A wide range of trips throughout Southcentral Alaska.
For the first time ever in the ski area's history, Alyeska Resort opened Max's Mountain to the public on Saturday from the peak's summit.
A decades-long dream of backcountry hikers to construct a network of destinations in remote sections of the Kenai Peninsula accessible mainly by the Alaska Railroad took a step forward this month.
What's better, bagging a giant king salmon or a kokanee, the landlocked red salmon that rarely exceeds 14 inches? A Kodiak brown bear more than 1,000 pounds or a chukar, a small game bird in the pheasant family? Outdoor Life magazine, apparently, prefers modest species gathered in pleasant weather.
ISLAND PARADISE: Magazine ranks town fourth in America for sportsmen; Bend, Ore., is No. 1.
What's better, bagging a giant king salmon or a kokanee, the landlocked red salmon that rarely exceeds 14 inches?
A Kodiak brown bear more than 1,000 pounds or a chukar, a small game bird in the pheasant family?
Outdoor Life magazine, apparently, prefers modest species gathered in pleasant weather.
The venerable magazine's editors, who work out of Park Avenue offices in New York City, weighed an array of factors before ranking Kodiak the No. 4 town in America for sportsmen. Bend, Ore., was the top pick followed in order by Pinedale, Wyo., and Rapid City, S.D. Cooper Landing on the Kenai Peninsula was No. 6.
In gushing prose, editors lauded Bend's "300 sun-filled days to enjoy this embarrassment of sporting riches," including excellent chukar hunting and "great gunning for all the species that course the Pacific Flyway each fall." Oregon anglers can find "enormous brown trout and plentiful kokanee salmon" on their doorstep.
Pity poor Kodiak.
Last year, the biggest bear an island hunter brought home was a brownie estimated at 1,000 pounds.
King salmon fishing was so dismal that two of Kodiak's major rivers, the Karluk and the Ayakulik, were closed to king anglers much of the year. Amid that bad news, it's no surprise that word of the 73-pounder caught by Rick Baker in the Kodiak King Salmon Sportfishing Tournament never reached Park Avenue. In fact, anglers needed a 69-pounder to even place in the island's king derby, which begins May 15.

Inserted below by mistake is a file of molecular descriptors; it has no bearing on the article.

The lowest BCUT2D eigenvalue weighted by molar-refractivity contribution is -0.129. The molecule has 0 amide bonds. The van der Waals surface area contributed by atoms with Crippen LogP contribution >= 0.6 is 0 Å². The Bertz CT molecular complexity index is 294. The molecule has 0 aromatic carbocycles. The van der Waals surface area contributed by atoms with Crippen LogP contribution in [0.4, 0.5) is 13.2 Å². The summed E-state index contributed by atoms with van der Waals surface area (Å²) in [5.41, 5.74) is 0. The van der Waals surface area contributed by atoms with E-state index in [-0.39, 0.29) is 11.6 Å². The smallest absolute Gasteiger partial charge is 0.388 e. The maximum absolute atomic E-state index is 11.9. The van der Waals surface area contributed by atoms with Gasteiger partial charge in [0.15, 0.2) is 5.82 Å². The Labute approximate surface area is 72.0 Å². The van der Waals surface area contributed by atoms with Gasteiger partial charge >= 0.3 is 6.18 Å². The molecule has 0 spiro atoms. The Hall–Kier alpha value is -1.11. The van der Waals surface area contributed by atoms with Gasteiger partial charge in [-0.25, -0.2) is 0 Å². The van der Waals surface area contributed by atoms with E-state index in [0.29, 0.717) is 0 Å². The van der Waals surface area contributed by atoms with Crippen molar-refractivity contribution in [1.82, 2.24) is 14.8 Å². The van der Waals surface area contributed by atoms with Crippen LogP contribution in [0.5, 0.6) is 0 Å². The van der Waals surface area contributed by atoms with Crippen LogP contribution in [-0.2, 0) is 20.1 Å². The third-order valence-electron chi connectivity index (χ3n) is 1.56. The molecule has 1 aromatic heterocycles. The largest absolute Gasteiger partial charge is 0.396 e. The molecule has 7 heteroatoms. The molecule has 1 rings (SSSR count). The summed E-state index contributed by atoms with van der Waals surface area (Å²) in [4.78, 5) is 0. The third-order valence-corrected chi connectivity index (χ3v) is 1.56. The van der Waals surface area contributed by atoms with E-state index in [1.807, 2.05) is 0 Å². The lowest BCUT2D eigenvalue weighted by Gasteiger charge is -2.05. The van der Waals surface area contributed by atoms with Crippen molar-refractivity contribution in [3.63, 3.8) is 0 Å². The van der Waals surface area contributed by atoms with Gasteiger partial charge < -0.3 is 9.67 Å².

Wasilla angler Andy Workman's 400-pound halibut, caught out of Port Lions, probably was overlooked too.
But, hey, Bend residents can bask in all their sunshine. The National Weather Service says that Kodiak gets only 58 clear days a year. Half probably came during winter.
Weather isn't an official factor for the Outdoor Life rankings. Instead, editors examined a combination of statistical measures in two broad categories.
A town's outdoors score, worth 60 percent, considers such things as proximity to recreational land and waterways, gun friendliness, the prospect of encountering trophy fish or wildlife and the variety of species in the area.
Weighted 40 percent is a quality-of-life score that includes median household income, cost of living, cultural institutions and access to quality heath care. To mix things up a bit, editors double-weight certain categories. This year, a low unemployment rate and high medial household income were worth more.
The rankings began in 2008.
"It's extremely popular," Outdoor Life senior editor John Taranto said.
Previous winners have included Mountain Home, Ark. (2008), Lewiston, Idaho (2009) and Rapid City, S.D. (2010). Now Bend is No. 1.
"We're not the first publication to tout Bend. It's been very popular for a decade or so," Taranto said.
Fueled by Californians moving north and East Coasters moving west, Bend's population has grown nearly 50 percent in a decade to reach 76,62. At the same time, the magazine noted, median household income has risen 30 percent since 2000, to $53,177.
A 2009 visitor survey showed about 42 percent of roughly 2 million annual visitors come to Bend to enjoy the region's outdoor recreation, including 12 percent who come for the fishing, Kevney Dugan, director of sales and sports development at Visit Bend, told the Bend Bulletin.
"Fishermen come to Bend because this area has a reputation as one of the best fly-fishing destinations in the world," Scott Cook, an owner of Fly and Field Outfitters, told the newspaper. "Some of my favorite spots to hunt and fish are within 15 or 20 minutes of town. Having opportunities that close to town allows me to still enjoy my passions."
Trevor Brown, executive director of the Kodiak Chamber of Commerce, said he was proud Kodiak earned the highest finish ever by an Alaska town.
"It's a great honor," he said. "Obviously, we have wonderful fishing right here. I've gotten 150-pound halibut right in the channel outside of the harbor.
"We get overlooked a lot because we're not on the road system."
Even farther off the road system is another Kodiak Island town. Old Harbor, an Alutiiq village on the southeast side of the island, about 40 air miles from Kodiak. It nailed the No. 83 ranking.
"It may possibly bring a little more attention to our community," said Cynthia Berns-Lopez, vice president of the Old Harbor Native Corporation. "I'd like to think we may have the best fishing in all of Alaska."
Reach reporter Mike Campbell at email@example.com or 257-4329.